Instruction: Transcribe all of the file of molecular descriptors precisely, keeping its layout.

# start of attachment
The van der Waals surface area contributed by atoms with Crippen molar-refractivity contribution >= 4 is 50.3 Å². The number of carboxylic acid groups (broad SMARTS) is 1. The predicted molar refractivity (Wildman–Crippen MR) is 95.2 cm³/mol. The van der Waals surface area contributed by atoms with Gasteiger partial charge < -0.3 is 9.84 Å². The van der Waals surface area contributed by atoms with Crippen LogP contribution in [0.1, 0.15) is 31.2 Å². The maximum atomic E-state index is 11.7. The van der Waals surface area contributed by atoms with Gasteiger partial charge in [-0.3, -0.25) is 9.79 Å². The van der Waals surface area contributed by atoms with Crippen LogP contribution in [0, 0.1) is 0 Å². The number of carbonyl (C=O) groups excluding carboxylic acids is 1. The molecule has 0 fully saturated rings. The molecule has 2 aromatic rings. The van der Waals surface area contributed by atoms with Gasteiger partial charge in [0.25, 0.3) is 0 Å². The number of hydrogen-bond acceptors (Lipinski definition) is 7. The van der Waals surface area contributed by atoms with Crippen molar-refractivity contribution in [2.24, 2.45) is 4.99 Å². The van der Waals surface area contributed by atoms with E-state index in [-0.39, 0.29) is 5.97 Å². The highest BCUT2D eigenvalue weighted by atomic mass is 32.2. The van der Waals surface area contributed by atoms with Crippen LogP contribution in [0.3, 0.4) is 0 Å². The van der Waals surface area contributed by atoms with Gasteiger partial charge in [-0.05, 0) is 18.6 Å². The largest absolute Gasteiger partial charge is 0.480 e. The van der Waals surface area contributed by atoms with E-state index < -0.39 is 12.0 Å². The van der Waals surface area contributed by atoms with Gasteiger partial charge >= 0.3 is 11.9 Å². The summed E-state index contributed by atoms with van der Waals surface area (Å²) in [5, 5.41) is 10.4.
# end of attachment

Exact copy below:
The van der Waals surface area contributed by atoms with Crippen molar-refractivity contribution >= 4 is 50.3 Å². The number of carboxylic acid groups (broad SMARTS) is 1. The predicted molar refractivity (Wildman–Crippen MR) is 95.2 cm³/mol. The van der Waals surface area contributed by atoms with Gasteiger partial charge < -0.3 is 9.84 Å². The van der Waals surface area contributed by atoms with Crippen LogP contribution in [0.1, 0.15) is 31.2 Å². The maximum atomic E-state index is 11.7. The van der Waals surface area contributed by atoms with Gasteiger partial charge in [-0.3, -0.25) is 9.79 Å². The van der Waals surface area contributed by atoms with Crippen LogP contribution in [0, 0.1) is 0 Å². The number of carbonyl (C=O) groups excluding carboxylic acids is 1. The molecule has 0 fully saturated rings. The molecule has 2 aromatic rings. The van der Waals surface area contributed by atoms with Gasteiger partial charge in [0.25, 0.3) is 0 Å². The number of hydrogen-bond acceptors (Lipinski definition) is 7. The van der Waals surface area contributed by atoms with Crippen molar-refractivity contribution in [2.24, 2.45) is 4.99 Å². The van der Waals surface area contributed by atoms with E-state index in [-0.39, 0.29) is 5.97 Å². The highest BCUT2D eigenvalue weighted by atomic mass is 32.2. The van der Waals surface area contributed by atoms with Crippen LogP contribution in [0.3, 0.4) is 0 Å². The van der Waals surface area contributed by atoms with Gasteiger partial charge in [-0.05, 0) is 18.6 Å². The largest absolute Gasteiger partial charge is 0.480 e. The van der Waals surface area contributed by atoms with E-state index < -0.39 is 12.0 Å². The van der Waals surface area contributed by atoms with Gasteiger partial charge >= 0.3 is 11.9 Å². The summed E-state index contributed by atoms with van der Waals surface area (Å²) in [5, 5.41) is 10.4.